In Why Forests Matter from PechaKucha Buffalo Vol. 19, Deputy Executive Director of the Nature Conservancy of Central & Western New York, Jim Howe, explains the three-part mission of organization: to protect land and water (120 million acres around the world, including 100,000 acres in Western and Central New York), to transform policy and practice for sustainability and to inspire people to connect with nature. Why do forests matter? Howe leads us on a tour of protected forest lands that provide imporved healthed and mental outlook, as well as critical habitats for wildlife. And Howe's Black-throated Green Warbler call was a show stopper! 

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Ribbon of Green: DL&W Rail Trail

BY JAJEAN ROSE-BURNEY
@ VOL 19 ON MAR 14, 2018

"Amid a dense urban environment, a beautiful ribbon of green stretches off into the distance…”

In Ribbon of Green: DL&W Rail Trail from PechaKucha Buffalo Vol. 19, Deputy Executive Director of the Western New York Land Conservancy, Jajean Burney, describes the vision of a 1.5-mile elevated linear park, greenway and rail trail on the former Delaware, Lackawanna & Western Railroad corridor in Buffalo, New York. Similar to the High Line park in Manhattan, where an abandoned stretch of the New York Central Railroad has been transformed to a vibrant public space, the goal of the DL&W Rail Trail is to redevelop an obsolete infrastructure as public space to encourage human connection with nature and neighborhoods. 

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Our Outer Harbor

BY JAY BURNEY
@ VOL 19 ON MAR 14, 2018

"Never doubt that a small group of thoughtful, committed citizens can change the world; indeed, it's the only thing that ever has." - Margaret Mead

In Our Outer Harbor from PechaKucha Buffalo Vol. 19, writer, naturalist, and environmental activist, Jay Burney, recalls the activism of Margaret Mead to remind us we have the power to advocate for public lands and sustainable development. Buffalo's Outer Harbor has been used, abused, targeted, developed, abandoned, and targeted again. Legacy contamination remains. Burney and the Our Outer Harbor advocacy group are on the front lines resisting the privatization of public land through protests, workshops, public meetings and hearings, media production, and community engagement.

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Buffalo’s Renewable Energy Future

BY DEREK NICHOLS
@ VOL 19 ON MAR 14, 2018

“How do we change the way we design our cities’ energy systems?”

In Buffalo’s Renewable Energy Future from PechaKucha Buffalo Vol. 19, Sustainability Engagement Coordinator for the University at Buffalo (UB), Derek Nichols, describes a renewable energy initiative aiming to invest in the Buffalo, New York region while reducing energy costs for some of Buffalo’s largest institutions. This initiative is not just about the creation of power, but also empowering a new cohort of change agents through curriculum development and community engagement.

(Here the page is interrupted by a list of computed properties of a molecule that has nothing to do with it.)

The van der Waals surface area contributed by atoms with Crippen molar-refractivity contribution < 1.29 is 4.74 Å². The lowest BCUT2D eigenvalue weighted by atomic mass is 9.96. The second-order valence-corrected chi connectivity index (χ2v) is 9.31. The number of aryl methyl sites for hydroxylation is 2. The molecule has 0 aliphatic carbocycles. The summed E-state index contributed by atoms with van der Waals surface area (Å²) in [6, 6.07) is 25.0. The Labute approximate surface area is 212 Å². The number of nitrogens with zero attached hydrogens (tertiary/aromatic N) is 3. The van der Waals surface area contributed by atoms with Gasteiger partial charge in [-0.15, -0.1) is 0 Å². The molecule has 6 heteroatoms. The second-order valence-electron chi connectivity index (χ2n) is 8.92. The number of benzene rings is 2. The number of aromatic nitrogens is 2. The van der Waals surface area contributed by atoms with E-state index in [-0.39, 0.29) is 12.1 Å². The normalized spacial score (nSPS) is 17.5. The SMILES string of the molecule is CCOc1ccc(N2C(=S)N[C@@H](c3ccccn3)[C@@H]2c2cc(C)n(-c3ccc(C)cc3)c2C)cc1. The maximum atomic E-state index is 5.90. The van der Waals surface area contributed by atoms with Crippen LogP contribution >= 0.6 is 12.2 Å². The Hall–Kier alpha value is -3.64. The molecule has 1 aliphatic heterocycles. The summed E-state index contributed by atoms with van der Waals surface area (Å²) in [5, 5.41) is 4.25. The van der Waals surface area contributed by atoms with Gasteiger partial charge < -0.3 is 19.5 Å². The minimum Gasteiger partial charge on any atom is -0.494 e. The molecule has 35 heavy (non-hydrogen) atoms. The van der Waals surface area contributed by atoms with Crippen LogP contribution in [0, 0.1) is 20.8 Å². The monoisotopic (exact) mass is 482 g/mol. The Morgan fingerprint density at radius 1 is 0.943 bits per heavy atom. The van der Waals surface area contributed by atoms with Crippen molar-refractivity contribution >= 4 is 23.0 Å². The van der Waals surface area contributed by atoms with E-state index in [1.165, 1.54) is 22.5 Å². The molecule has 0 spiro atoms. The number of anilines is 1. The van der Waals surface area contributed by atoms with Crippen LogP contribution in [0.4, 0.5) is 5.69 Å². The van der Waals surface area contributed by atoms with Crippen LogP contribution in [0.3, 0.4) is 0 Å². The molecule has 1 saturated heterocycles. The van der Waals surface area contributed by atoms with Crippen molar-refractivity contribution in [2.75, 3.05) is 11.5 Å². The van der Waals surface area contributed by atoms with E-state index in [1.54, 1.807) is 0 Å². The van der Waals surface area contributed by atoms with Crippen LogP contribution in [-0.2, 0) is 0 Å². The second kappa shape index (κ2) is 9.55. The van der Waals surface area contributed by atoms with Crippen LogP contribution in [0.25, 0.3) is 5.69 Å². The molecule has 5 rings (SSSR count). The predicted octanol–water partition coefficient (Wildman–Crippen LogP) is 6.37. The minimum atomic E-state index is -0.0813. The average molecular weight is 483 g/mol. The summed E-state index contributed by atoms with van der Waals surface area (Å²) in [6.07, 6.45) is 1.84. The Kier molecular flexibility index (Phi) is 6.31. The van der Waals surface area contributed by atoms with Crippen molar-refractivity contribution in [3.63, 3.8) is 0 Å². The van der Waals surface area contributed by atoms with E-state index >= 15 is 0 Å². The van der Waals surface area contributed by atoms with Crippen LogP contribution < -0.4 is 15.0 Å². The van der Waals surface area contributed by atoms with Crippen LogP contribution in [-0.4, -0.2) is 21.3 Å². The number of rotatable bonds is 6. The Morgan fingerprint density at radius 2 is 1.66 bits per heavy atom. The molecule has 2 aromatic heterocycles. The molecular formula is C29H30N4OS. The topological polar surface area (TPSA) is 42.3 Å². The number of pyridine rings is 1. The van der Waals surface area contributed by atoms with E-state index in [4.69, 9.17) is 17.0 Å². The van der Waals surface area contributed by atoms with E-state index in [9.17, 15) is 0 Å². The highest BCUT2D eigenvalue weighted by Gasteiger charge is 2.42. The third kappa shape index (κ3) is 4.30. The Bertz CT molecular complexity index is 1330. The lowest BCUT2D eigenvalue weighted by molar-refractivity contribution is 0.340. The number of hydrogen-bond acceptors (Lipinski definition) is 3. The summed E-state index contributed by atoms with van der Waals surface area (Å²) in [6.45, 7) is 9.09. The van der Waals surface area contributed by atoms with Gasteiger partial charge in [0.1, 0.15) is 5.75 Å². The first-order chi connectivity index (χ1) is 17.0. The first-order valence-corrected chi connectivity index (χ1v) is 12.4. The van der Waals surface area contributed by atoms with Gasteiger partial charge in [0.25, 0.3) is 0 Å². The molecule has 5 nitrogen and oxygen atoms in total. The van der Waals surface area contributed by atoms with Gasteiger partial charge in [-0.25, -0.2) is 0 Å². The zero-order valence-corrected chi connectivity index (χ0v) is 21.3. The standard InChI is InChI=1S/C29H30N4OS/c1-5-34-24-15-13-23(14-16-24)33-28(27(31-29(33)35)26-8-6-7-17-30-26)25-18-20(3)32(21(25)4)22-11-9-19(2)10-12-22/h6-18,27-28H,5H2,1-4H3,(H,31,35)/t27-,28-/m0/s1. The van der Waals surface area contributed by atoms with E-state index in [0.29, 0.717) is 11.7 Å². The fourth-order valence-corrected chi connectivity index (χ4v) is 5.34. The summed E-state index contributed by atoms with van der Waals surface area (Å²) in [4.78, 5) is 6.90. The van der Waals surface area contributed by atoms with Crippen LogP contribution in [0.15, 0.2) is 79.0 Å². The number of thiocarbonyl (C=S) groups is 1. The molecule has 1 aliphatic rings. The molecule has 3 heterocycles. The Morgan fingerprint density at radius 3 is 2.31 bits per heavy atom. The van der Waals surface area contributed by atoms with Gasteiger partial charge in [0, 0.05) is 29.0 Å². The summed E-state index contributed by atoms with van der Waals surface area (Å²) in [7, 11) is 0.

BUFFALO Blog

Confined Architectural Space and Psychological Unease


 
"I want to destabilize the viewer in relation to the work."In
"Confined Architectural Space and Psychological Unease" from PechaKucha Night Buffalo Vol. 14, artist, sculpture, and professor, Gary Sczerbaniewicz shares his practice involving an insatiable fascination with interior architectural spaces that evoke a sense of psychological unease. This compulsion toward an aesthetics of anxiety leads him to fabricate confined space environments which include-scale shifts-using architectural models seamlessly blended into full-sized structures - into which the viewer is invited to physically enter and explore.

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About the City's Organizers

  • Nick Bruscia

    Nicholas Bruscia’s current teaching and research experiment with form and structure via computational simulation and material prototyping. Since 2012, he has been co-directing research toward lightweight, thin-gauge sheet metal structures, focusing on the digital workflow associated with the design and realization of large-scale prototypes. The work has been made possible through close collaboration with local manufacturers in an ongoing attempt to bridge academic research with long-practiced material expertise. While in Tokyo, Nick directs a summer study abroad program leading an in-situ studio that seeks to propose ‘adaptive metrics’ as flexible alternatives to documenting and measuring the city’s complex and ever-changing urban context.

  • Joanna Gillespie

    Co-organizer of PechaKucha Buffalo since 2010, Joanna Gillespie is an arts management consultant, most recently serving as Special Projects Director of CEPA Gallery / Big Orbit Gallery in Buffalo, NY. Previously, Joanna served as Director of Development and Vice President of Hallwalls Contemporary Arts Center. She developed an extensive knowledge of the art world through consulting for private art collections for over ten years, and through managing many Buffalo-based art projects. Joanna attended Allegheny College and the University at Buffalo, later teaching Art History at the University at Buffalo, Buffalo State College, Canisius College and Nichols School before beginning an independent consultancy. Photography by David Moog / Courtesy Burchfield Penney Art Gallery